Russia rejects EU claims about role of sanctions in global food crisis

Moscow on Friday dismissed the EU's claims that its sanctions have played no part in aggravating the global food crisis by impeding crucial supplies from Russia.

A Foreign Ministry statement pointed out that top EU diplomat Josep Borrell and European Parliament lawmakers have acknowledged that the bloc considers Russian wheat exports 'a geopolitical tool or a political weapon' and intends to block them.

'Borrell has disavowed his own statement about the EU unilateral anti-Russian sanctions not being directed against Russian food and fertilizer supplies,' the ministry said.

It said obstacles created for Russian grain exports to global markets are 'not a side effect of the sanctions, but one of their goals.'

'The interests of the international community are ignored. The EU seeks to cause harm to Russia at any cost, even the cost of hunger in needy countries,' the ministry said.

The statement reiterated that EU sanctions have directly targeted agricultural and fertilizer production in Russia in a number of ways, including restrictions on mineral extraction and curbs on insurance and manufacturing of machines.

When it suits its interests, the EU uses legal language and other tactics to extract specific items from the sanctions, it added.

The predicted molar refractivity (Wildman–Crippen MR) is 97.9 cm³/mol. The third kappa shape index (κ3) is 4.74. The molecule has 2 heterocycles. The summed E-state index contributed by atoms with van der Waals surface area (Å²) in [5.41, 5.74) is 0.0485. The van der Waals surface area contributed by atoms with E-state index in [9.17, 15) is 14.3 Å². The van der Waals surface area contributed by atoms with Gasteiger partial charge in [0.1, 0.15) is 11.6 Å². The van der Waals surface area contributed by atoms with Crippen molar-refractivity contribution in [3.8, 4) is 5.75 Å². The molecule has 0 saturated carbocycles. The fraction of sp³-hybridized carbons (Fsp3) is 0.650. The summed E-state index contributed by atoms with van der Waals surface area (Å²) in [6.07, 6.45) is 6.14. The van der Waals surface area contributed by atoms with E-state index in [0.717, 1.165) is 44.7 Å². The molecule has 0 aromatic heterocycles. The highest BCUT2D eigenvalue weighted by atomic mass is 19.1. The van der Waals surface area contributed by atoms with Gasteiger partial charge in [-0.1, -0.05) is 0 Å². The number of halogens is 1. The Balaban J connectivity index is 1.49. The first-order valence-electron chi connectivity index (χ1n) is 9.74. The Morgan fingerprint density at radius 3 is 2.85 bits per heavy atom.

'However, it does not want to do so for Russia's agricultural exports to the EU, because its true goal is undermining Russia's position as the largest grain and fertilizer exporter,' the statement said.

EU 'misled international community'

The Russian Foreign Ministry said Borrell 'misled the international community' by claiming that the resumption of exports from Ukraine brought down global grain and food prices.

Prices only fell in the EU, not the entire world, the ministry asserted.

'The international 'humanitarian' mission that was supposed to help the poorest countries … (has been) nothing more than a commercial project serving the interests of Brussels,' the statement said.

'As European capitals admit themselves, the EU itself is the biggest beneficiary of the campaign to export Ukrainian grain,' it added.

The ministry warned that continuing statements by EU officials about food security risks and plans for more sanctions are triggering price hikes that 'will make food less and less affordable for people in needy countries.'

Source: Anadolu Agency